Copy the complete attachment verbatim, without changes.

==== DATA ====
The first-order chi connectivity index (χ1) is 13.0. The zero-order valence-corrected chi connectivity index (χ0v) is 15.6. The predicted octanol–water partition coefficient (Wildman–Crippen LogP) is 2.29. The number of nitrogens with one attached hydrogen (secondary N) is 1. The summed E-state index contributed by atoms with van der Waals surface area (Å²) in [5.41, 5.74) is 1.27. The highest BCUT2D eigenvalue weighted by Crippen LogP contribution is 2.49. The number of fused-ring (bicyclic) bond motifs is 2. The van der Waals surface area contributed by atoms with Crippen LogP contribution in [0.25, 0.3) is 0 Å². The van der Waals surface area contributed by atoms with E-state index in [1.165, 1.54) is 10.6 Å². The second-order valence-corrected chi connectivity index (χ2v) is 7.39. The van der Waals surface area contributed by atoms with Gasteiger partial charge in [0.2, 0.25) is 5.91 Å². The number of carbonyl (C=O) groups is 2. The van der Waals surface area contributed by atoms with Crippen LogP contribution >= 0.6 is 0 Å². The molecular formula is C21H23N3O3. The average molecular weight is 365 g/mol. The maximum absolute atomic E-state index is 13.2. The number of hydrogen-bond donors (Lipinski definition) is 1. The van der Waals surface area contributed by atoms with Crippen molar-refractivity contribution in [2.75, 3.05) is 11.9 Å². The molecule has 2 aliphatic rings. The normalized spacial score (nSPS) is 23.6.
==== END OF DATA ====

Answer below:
The first-order chi connectivity index (χ1) is 13.0. The zero-order valence-corrected chi connectivity index (χ0v) is 15.6. The predicted octanol–water partition coefficient (Wildman–Crippen LogP) is 2.29. The number of nitrogens with one attached hydrogen (secondary N) is 1. The summed E-state index contributed by atoms with van der Waals surface area (Å²) in [5.41, 5.74) is 1.27. The highest BCUT2D eigenvalue weighted by Crippen LogP contribution is 2.49. The number of fused-ring (bicyclic) bond motifs is 2. The van der Waals surface area contributed by atoms with Crippen LogP contribution in [0.25, 0.3) is 0 Å². The van der Waals surface area contributed by atoms with E-state index in [1.165, 1.54) is 10.6 Å². The second-order valence-corrected chi connectivity index (χ2v) is 7.39. The van der Waals surface area contributed by atoms with Gasteiger partial charge in [0.2, 0.25) is 5.91 Å². The number of carbonyl (C=O) groups is 2. The van der Waals surface area contributed by atoms with Crippen LogP contribution >= 0.6 is 0 Å². The molecular formula is C21H23N3O3. The average molecular weight is 365 g/mol. The maximum absolute atomic E-state index is 13.2. The number of hydrogen-bond donors (Lipinski definition) is 1. The van der Waals surface area contributed by atoms with Crippen molar-refractivity contribution in [2.75, 3.05) is 11.9 Å². The molecule has 2 aliphatic rings. The normalized spacial score (nSPS) is 23.6.